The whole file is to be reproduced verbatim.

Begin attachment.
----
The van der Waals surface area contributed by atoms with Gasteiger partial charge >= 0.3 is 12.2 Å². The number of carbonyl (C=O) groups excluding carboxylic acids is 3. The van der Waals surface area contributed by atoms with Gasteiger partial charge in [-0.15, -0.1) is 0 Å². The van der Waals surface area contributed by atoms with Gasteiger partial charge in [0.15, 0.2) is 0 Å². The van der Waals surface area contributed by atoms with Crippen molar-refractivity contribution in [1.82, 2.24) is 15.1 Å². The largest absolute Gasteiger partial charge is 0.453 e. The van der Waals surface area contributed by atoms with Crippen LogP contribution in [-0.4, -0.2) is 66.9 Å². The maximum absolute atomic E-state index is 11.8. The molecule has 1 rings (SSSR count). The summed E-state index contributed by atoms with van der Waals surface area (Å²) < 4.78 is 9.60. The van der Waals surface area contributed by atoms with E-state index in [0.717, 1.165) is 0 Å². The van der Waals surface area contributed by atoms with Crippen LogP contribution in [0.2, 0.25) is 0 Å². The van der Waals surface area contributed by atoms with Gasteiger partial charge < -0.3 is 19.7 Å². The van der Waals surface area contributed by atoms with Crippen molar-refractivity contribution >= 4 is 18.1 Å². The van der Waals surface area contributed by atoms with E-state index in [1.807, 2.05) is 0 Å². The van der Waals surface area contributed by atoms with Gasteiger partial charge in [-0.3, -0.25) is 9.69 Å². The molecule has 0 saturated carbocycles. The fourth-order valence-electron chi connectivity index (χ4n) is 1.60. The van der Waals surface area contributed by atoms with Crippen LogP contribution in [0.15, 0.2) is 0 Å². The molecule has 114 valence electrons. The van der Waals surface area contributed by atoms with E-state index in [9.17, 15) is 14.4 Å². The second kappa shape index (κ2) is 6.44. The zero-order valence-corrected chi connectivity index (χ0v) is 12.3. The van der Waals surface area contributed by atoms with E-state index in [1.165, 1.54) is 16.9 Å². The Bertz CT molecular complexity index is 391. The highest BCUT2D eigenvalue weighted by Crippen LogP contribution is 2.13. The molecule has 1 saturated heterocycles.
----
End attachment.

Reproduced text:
The van der Waals surface area contributed by atoms with Gasteiger partial charge >= 0.3 is 12.2 Å². The number of carbonyl (C=O) groups excluding carboxylic acids is 3. The van der Waals surface area contributed by atoms with Gasteiger partial charge in [-0.15, -0.1) is 0 Å². The van der Waals surface area contributed by atoms with Gasteiger partial charge in [0.15, 0.2) is 0 Å². The van der Waals surface area contributed by atoms with Crippen molar-refractivity contribution in [1.82, 2.24) is 15.1 Å². The largest absolute Gasteiger partial charge is 0.453 e. The van der Waals surface area contributed by atoms with Crippen LogP contribution in [-0.4, -0.2) is 66.9 Å². The maximum absolute atomic E-state index is 11.8. The molecule has 1 rings (SSSR count). The summed E-state index contributed by atoms with van der Waals surface area (Å²) < 4.78 is 9.60. The van der Waals surface area contributed by atoms with E-state index in [0.717, 1.165) is 0 Å². The van der Waals surface area contributed by atoms with Crippen LogP contribution in [0.2, 0.25) is 0 Å². The van der Waals surface area contributed by atoms with Gasteiger partial charge < -0.3 is 19.7 Å². The van der Waals surface area contributed by atoms with Crippen molar-refractivity contribution >= 4 is 18.1 Å². The van der Waals surface area contributed by atoms with E-state index in [1.807, 2.05) is 0 Å². The van der Waals surface area contributed by atoms with Gasteiger partial charge in [-0.3, -0.25) is 9.69 Å². The molecule has 0 saturated carbocycles. The fourth-order valence-electron chi connectivity index (χ4n) is 1.60. The van der Waals surface area contributed by atoms with Crippen LogP contribution in [0.15, 0.2) is 0 Å². The molecule has 114 valence electrons. The van der Waals surface area contributed by atoms with E-state index in [9.17, 15) is 14.4 Å². The second kappa shape index (κ2) is 6.44. The zero-order valence-corrected chi connectivity index (χ0v) is 12.3. The van der Waals surface area contributed by atoms with E-state index in [1.165, 1.54) is 16.9 Å². The Bertz CT molecular complexity index is 391. The highest BCUT2D eigenvalue weighted by Crippen LogP contribution is 2.13. The molecule has 1 saturated heterocycles.